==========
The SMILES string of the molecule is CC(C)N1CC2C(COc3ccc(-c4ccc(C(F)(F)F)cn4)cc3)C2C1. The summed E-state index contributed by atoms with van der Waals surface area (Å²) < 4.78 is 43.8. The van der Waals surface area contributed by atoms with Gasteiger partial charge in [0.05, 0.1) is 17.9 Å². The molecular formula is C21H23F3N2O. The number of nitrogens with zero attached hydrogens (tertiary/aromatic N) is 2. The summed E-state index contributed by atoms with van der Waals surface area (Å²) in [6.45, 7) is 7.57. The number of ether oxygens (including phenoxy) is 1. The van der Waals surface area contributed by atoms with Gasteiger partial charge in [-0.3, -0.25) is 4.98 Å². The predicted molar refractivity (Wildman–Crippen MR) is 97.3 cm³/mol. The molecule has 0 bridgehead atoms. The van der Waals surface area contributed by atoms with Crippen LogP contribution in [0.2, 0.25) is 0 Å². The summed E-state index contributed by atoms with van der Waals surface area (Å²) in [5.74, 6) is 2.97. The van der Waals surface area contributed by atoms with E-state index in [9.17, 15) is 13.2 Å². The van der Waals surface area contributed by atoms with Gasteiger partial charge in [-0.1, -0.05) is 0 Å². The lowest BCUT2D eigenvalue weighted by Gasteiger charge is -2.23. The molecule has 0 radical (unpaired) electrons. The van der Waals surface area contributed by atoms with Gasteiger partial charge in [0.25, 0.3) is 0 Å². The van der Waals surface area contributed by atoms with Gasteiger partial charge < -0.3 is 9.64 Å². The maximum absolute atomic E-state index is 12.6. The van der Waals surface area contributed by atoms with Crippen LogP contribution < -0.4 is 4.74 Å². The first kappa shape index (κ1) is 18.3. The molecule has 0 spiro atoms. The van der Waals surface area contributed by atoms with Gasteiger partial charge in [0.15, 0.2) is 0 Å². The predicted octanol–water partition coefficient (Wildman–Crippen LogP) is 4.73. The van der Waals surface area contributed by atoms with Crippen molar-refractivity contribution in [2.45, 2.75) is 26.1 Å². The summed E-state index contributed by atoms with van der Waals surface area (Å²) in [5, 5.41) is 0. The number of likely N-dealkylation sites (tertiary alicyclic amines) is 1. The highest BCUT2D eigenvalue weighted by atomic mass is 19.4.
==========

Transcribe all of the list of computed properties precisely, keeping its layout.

The SMILES string of the molecule is CC(C)N1CC2C(COc3ccc(-c4ccc(C(F)(F)F)cn4)cc3)C2C1. The summed E-state index contributed by atoms with van der Waals surface area (Å²) < 4.78 is 43.8. The van der Waals surface area contributed by atoms with Gasteiger partial charge in [0.05, 0.1) is 17.9 Å². The molecular formula is C21H23F3N2O. The number of nitrogens with zero attached hydrogens (tertiary/aromatic N) is 2. The summed E-state index contributed by atoms with van der Waals surface area (Å²) in [6.45, 7) is 7.57. The number of ether oxygens (including phenoxy) is 1. The van der Waals surface area contributed by atoms with Gasteiger partial charge in [-0.3, -0.25) is 4.98 Å². The predicted molar refractivity (Wildman–Crippen MR) is 97.3 cm³/mol. The molecule has 0 bridgehead atoms. The van der Waals surface area contributed by atoms with Crippen LogP contribution in [0.2, 0.25) is 0 Å². The summed E-state index contributed by atoms with van der Waals surface area (Å²) in [5.74, 6) is 2.97. The van der Waals surface area contributed by atoms with E-state index in [9.17, 15) is 13.2 Å². The van der Waals surface area contributed by atoms with Gasteiger partial charge in [-0.1, -0.05) is 0 Å². The lowest BCUT2D eigenvalue weighted by Gasteiger charge is -2.23. The molecule has 0 radical (unpaired) electrons. The van der Waals surface area contributed by atoms with Gasteiger partial charge in [0.25, 0.3) is 0 Å². The van der Waals surface area contributed by atoms with Gasteiger partial charge < -0.3 is 9.64 Å². The maximum absolute atomic E-state index is 12.6. The van der Waals surface area contributed by atoms with Crippen LogP contribution < -0.4 is 4.74 Å². The first kappa shape index (κ1) is 18.3. The molecule has 0 spiro atoms. The van der Waals surface area contributed by atoms with Gasteiger partial charge in [0.15, 0.2) is 0 Å². The predicted octanol–water partition coefficient (Wildman–Crippen LogP) is 4.73. The van der Waals surface area contributed by atoms with Crippen molar-refractivity contribution in [2.45, 2.75) is 26.1 Å². The summed E-state index contributed by atoms with van der Waals surface area (Å²) in [5, 5.41) is 0. The number of likely N-dealkylation sites (tertiary alicyclic amines) is 1. The highest BCUT2D eigenvalue weighted by atomic mass is 19.4.